'Festival' is a black comedy set during the annual Edinburgh Fringe festival. The film is based around both the judging of a major comedy award and the performers at one of the smaller ...
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Black and white footage of performances, interviews, and conversations at the Newport Folk Festival, from 1963 to 1966. The headliners are Peter, Paul and Mary, Joan Baez, Pete Seeger, and ... See full summary »
17 years old Lina goes to the Arvika Festival with her boyfriend Calle despite that her mother forbade her. At the festival she meets the singer Marc and they start to like each other but things are getting difficult.
Karl Johan Larsson
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A can of worms is opened within the Irish Catholic Church following two controversial incidents, the suicide of Frank Sweeney, a parish priest and the expulsion of Daniel McLaughlin, a ... See full summary »
In Ithaca, two friends fed up with their monotonous life, want to hustle their way to success in the big city. Opportunity knocks when a ship owner's daughter arrives at the island for the summer holidays.
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A drama that follows the travails of the Pineda family in the Filipino city of Angeles. Bigamy, unwanted pregnancy, possible incest and bothersome skin irritations are all part of their ... See full summary »
Live from his luxury apartment in London's glittering East End, Dean Learner (Club owner, Celebrity Manager, Entrepreneur and Publisher of high-class gentleman's magazines) invites you to meet some of his closest friends, Man to Man.
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'Festival' is a black comedy set during the annual Edinburgh Fringe festival. The film is based around both the judging of a major comedy award and the performers at one of the smaller venues. Various plot strands interweave, including the bitter relationship between a famous self-obsessed British comic and his ever-suffering assistant, an actress debuting at the festival with a one-woman show about Dorothy Wordsworth and a depressed, rich housewife who spies on the stoned Canadian theatre troupe to whom she has rented out her house. Written by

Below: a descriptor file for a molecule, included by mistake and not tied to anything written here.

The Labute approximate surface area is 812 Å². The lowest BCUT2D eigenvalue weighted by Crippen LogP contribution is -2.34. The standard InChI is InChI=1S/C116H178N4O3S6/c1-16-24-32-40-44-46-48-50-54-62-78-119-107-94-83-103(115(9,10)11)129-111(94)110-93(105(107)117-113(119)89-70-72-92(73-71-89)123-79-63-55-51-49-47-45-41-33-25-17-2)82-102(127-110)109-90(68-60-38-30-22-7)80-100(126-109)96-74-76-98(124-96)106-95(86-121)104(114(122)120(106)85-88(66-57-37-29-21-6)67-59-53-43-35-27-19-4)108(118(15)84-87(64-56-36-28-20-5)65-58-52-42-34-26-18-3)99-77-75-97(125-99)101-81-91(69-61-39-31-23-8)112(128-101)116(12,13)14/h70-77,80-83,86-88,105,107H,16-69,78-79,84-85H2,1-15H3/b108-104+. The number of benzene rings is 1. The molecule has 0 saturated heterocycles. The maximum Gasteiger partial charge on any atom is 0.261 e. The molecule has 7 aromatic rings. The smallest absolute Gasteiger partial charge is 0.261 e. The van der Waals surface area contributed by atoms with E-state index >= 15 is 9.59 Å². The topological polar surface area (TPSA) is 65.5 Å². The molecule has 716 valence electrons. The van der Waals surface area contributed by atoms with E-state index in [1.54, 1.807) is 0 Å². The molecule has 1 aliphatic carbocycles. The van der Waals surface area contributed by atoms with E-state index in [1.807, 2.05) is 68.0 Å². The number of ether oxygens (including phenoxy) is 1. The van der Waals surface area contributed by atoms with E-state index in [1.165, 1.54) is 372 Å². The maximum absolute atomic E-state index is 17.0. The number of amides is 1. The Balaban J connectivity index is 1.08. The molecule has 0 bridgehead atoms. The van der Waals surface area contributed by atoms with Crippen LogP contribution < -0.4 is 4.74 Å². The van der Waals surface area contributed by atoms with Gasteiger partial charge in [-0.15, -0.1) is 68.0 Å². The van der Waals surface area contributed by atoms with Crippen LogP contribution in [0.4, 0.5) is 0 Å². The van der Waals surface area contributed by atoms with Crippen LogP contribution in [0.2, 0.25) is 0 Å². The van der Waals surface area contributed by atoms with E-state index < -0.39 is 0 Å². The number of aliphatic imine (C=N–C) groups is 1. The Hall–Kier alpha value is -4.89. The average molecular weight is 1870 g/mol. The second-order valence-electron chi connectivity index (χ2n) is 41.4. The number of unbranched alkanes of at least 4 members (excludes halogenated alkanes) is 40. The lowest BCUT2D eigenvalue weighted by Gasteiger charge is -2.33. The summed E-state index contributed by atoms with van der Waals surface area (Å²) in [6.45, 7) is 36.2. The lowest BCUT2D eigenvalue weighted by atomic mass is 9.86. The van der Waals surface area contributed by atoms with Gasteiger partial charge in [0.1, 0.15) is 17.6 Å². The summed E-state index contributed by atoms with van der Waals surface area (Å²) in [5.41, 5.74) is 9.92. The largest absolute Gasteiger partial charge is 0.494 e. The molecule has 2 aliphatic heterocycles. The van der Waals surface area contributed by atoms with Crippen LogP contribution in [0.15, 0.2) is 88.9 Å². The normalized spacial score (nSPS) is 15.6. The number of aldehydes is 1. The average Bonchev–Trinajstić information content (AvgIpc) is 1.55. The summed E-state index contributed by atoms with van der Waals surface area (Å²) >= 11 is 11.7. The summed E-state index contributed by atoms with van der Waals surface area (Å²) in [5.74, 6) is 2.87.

A delight - treads the line between humour and pathos with assurance
An accurate portrayal of the vibe on the streets, boozing in the courtyards and ragbag mix of shoestring productions in dingy halls ranging from high artistic pretension to low comedy. More to the point it's a bloody good film, presenting us with some memorable portraits of aspiring artistes, jaded stand-ups, local journalists and citizens rubbing up against each other in pubs, hotel rooms and rented flats, and of course venues, with some pithy exchanges hurled between floor and stage. The actors are well served by a realistic, witty script that highlights the distinctive backgrounds and foibles of their various characters. They excite your sympathy, affection, pity or distaste even as you laugh. Every scene is either funny or sad, usually both. And the musical soundtrack is exquisite. It's not perfect - there are one or two moments of over-dramatised conflict towards the end that don't ring true, probably driven by some perceived need to pander to commercial expectations. The film should have retained its faith in the bubbling undercurrents which have swept it along so nicely until then, but thankfully it ends on an appropriate note of bittersweet irresolution.
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